Sony and Microsoft have very different priorities.
Last week, Sony did something I honestly did not expect them to do right now—they started to make moves to make PS Now a much more compelling and competitive prospect than it currently is.
A lot has been said about PS Now’s potential value to Sony in a subscription-service dominated world, both in terms of game streaming, and in terms of being a Game Pass competitor, but it’s interesting to see Sony actually do something about it. A cheaper price, and putting some of the biggest games available on the system in the lineup is an aggressive set of moves. I actually even agree with Sony’s decision to make those big games available only on a temporary basis—not only does that tie in with Sony’s business model focusing on discrete unit sales for software much better, but it also encourages subscriptions to the service right now, unless you want to miss your chance to play God of War.
PS Now has a whole lot of potential, of course, simultaneously giving Sony a leg in the Game Pass and the game-streaming market. And getting the service back in the news right ahead of the upcoming Stadia launch was also a good move. But Sony is still a far cry from having PS Now be meaningfully competitive against at least Game Pass—its effectiveness against streaming services is yet to be determined, and for all we know, it leads that segment—but for those who are rallying around PS Now as finally being PS4’s answer to Game Pass, well, for a variety of reasons, it’s still not.
Game Pass has a smaller lineup than the over 600 games available on PS Now, but most of those games are newer and very current. Games are often available on Game Pass at launch, or they launch just a few months later. Every Microsoft first party game is available on Game Pass at launch. Game Pass has absorbed Xbox Live Gold with Game pass Ultimate. Microsoft engages in very aggressive price promotions for Game Pass, frequently making it available for $1 a month. Game Pass is also available for PCs.
Literally none of this is true for PS Now. It has a bigger lineup, mostly of older games. No game launches on PS Now, and certainly not Sony first party games. PS Now remains a separate subscription from PS Plus (albeit you don’t need PS Plus to play PS Now games online). While PS Now has received a price drop, it’s hard to see Sony offering it for fire sale prices like Microsoft does. And PS Now games are not natively available on PC or mobile—streaming only, and PS Now’s streaming infrastructure currently is lacking, though their deal with Microsoft to use Azure as the backbone for PS Now will certainly help with that in the future.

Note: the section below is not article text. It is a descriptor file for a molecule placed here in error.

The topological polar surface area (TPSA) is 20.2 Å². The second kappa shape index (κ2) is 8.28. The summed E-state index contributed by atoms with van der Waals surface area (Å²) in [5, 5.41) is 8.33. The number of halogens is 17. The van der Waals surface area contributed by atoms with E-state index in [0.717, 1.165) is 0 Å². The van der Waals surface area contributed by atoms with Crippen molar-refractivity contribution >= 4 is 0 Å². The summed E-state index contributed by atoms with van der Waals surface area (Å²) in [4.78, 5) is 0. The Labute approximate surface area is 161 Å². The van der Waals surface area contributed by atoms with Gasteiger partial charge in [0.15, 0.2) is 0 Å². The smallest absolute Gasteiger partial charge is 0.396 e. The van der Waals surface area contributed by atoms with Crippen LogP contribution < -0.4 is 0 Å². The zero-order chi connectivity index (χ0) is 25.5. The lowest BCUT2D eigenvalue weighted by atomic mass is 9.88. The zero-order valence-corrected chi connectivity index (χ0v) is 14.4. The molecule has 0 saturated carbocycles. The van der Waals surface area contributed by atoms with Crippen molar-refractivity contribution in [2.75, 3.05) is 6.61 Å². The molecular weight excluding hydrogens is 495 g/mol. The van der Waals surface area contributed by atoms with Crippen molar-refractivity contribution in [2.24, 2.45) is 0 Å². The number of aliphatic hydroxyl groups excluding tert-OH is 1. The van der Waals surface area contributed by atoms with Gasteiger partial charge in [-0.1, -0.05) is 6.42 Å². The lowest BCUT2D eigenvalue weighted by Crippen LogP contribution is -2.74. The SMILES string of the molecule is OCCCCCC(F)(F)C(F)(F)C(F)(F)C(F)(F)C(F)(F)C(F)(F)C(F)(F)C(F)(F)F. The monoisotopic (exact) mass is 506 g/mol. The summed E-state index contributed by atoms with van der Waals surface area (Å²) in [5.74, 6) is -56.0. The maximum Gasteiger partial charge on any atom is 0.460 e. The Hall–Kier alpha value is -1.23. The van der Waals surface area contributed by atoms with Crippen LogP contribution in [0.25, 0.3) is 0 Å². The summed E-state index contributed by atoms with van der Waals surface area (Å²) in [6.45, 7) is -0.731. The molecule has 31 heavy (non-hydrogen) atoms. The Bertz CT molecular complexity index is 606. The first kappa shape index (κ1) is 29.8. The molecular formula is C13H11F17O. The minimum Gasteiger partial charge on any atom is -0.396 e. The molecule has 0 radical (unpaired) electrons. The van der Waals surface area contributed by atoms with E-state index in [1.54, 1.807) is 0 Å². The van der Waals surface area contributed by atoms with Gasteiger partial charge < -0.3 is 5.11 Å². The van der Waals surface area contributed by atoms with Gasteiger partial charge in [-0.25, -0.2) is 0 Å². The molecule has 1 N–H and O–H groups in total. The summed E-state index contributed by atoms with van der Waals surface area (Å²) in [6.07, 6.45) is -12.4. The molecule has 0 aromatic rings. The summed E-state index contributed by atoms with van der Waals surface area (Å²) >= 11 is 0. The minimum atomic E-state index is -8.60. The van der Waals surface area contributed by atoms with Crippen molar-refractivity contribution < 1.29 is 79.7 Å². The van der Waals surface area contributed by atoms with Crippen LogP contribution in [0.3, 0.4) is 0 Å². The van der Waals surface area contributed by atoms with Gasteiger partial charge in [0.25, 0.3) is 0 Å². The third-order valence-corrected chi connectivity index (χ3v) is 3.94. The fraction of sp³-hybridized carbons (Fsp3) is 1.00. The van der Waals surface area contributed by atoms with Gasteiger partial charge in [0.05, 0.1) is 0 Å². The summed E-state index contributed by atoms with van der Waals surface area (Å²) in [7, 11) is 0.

But, PS Now is now Game Pass. It needs to stop being billed as a Game Pass competitor, because it’s not. More importantly, Sony doesn’t need a Game Pass competitor—in fact, Game Pass is actively antithetical to the larger strategy Sony adapts for its games, versus Microsoft, who are embracing services as their future across the board.
Sony believes in having high end, premium software that sells a lot of discrete units to facilitate and perpetuate the continued development of high end software, which in turn also acts as a reason to invest in the PlayStation ecosystem to begin with. Sony wants you to buy the PS4 so you can buy God of War to play it. Sony does not want you to just play God of War, even if you forego the whole “buy a PS4” step. That’s why Sony’s games are still natively exclusive to their hardware, and will probably continue to be. Sony’s strategy is to earn money on the hardware, and earn money on the software, and also then earn money from subscriptions. Any overlap or consolidation of those three separate revenue streams means a hit to Sony, which they would rather not have unless they absolutely need to have it (such as, if the market changes enough that such a shift is necessary).
Put simply: Microsoft exists to sell you game subscriptions, and Xbox, as part of Microsoft, has also pivoted to Game Pass subscriptions being the central pillar of their larger strategy. Sony, especially PlayStation, exists to sell you its hardware and the games for that hardware, and also sell you subscriptions—but the subscriptions are never the point, and will never get top billing at the expense of the hardware and software sales.
None of this is to say they won’t continue to make PS Now competitive. I fully foresee Horizon: Zero Dawn and Days Gone put on the service as part of the rotating lineup of their first party games, as an example, and they will probably expand the hardware that PS Now is available on, such as with wider official support for phones. They will also increase its availability in more countries, because right now PS Now is only available in a handful of markets. But PS Now will never become Sony’s primary platform for game delivery like Game Pass has become for Microsoft—not until the market has irrevocably shifted to subscription services as the overwhelmingly dominant form of games consumption. PS Now will continue to exist, and be great, but it will always play second- and third-fiddle to Sony wanting to push hardware and game sales with PlayStation. That’s explicitly what informs their whole PlayStation strategy.
And in the end, I think it’s good. Game Pass is doing great for Microsoft, but what Sony does clearly works exceptionally well for them (and just in general, given the overwhelming success of the PS4 and their games this generation). I don’t think Sony should stop doing what they do well just to chase Microsoft’s pot of gold, just as I don’t think they should make the PS5 a hybrid tablet console just to chase Nintendo’s. They are very clearly great at what they do—and that’s what they should keep doing.
Note: The views expressed in this article are those of the author and do not necessarily represent the views of, and should not be attributed to, GamingBolt as an organization.